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A look at the school, the races and the future of this unique 'sport'
See how nearly every bicycle saddle is made
Ever wonder how FSA does it? Take a walk through the factory and find out
Classic Colnago steel frame with gorgeous pantographed Campagnolo components
Gap - l'Alpe d'Huez 172.5 km
Because once isn't enough
Sixty-one years on from the Tour's first encounter with Alpe-d'Huez, the 100th edition of the race returns for the 28th time – or the 29th to be precise, as for the first time ever the riders will climb the Alpe's 21 hairpins twice in a stage. It's all thanks to improvements to the road that climbs from the resort to the Col de la Sarenne. From there it's a sharp drop to the Chambon dam, just a few kilometres along the valley from Bourg d'Oisans, to which the riders will return before making that historic second asent. This is a short stage with barely any flat at all – the kind of day that's now a trademark of Tour director Christian Prudhomme and his routefinder general, Jean-François Pescheux. The final 60-odd kilometres pack a real punch, although they won't be an over-the-top challenge for riders who would usually come to the Alpe via the Croix de Fer/ Glandon or the Galibier. In a race packed with great moments, this will surely be the most memorable – and probably the most important.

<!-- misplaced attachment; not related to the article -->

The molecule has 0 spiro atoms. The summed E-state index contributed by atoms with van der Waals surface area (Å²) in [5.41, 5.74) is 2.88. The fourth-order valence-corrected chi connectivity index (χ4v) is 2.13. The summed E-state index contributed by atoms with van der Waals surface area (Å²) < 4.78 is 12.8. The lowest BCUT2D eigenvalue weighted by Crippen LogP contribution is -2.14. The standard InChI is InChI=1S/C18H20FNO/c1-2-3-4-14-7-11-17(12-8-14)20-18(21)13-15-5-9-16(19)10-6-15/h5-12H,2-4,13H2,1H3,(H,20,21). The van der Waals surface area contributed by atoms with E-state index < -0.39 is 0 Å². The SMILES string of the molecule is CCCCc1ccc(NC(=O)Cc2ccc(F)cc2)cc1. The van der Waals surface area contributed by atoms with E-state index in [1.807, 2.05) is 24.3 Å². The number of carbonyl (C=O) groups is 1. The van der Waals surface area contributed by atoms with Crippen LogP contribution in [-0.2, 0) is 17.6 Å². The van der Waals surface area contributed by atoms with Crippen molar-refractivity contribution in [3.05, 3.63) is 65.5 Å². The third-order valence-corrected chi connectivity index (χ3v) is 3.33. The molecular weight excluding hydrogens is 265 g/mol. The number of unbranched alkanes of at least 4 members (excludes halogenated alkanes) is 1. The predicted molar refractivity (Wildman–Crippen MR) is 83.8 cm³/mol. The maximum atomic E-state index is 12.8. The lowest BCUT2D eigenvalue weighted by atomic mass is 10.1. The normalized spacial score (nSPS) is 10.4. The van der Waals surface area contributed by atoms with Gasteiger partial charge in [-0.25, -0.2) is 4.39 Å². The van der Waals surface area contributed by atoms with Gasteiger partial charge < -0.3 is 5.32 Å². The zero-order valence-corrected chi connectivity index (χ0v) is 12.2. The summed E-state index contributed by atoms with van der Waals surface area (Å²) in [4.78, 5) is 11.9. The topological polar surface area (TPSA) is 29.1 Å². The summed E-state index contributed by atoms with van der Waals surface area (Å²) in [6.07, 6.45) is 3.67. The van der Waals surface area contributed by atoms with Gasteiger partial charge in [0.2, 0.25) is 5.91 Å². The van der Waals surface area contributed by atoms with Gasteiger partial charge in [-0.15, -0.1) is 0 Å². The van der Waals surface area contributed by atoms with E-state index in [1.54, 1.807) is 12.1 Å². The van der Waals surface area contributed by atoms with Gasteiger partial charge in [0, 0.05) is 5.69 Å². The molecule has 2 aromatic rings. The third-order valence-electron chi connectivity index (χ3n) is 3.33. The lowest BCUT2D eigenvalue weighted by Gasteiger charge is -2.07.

Stephen Roche: "Climbing the Alpe twice should add some spice, although I hope they don't just ride over it the first time and wait until the last 5km of the stage to attack. It's the change of rhythm that makes the Alpe so hard, the first six or seven bends are very steep, only then does it ease of a bit."
French hopes of overall success have not been as high for years, based on the performances of Thomas Voeckler, Thibault Pinot and Pierre Rolland. The latter was the last rider to win on the Alpe in 2011, outwitting and outriding Contador and Samuel Sánchez. Could he win again? And could he take yellow?
Maps and profiles courtesy of ASO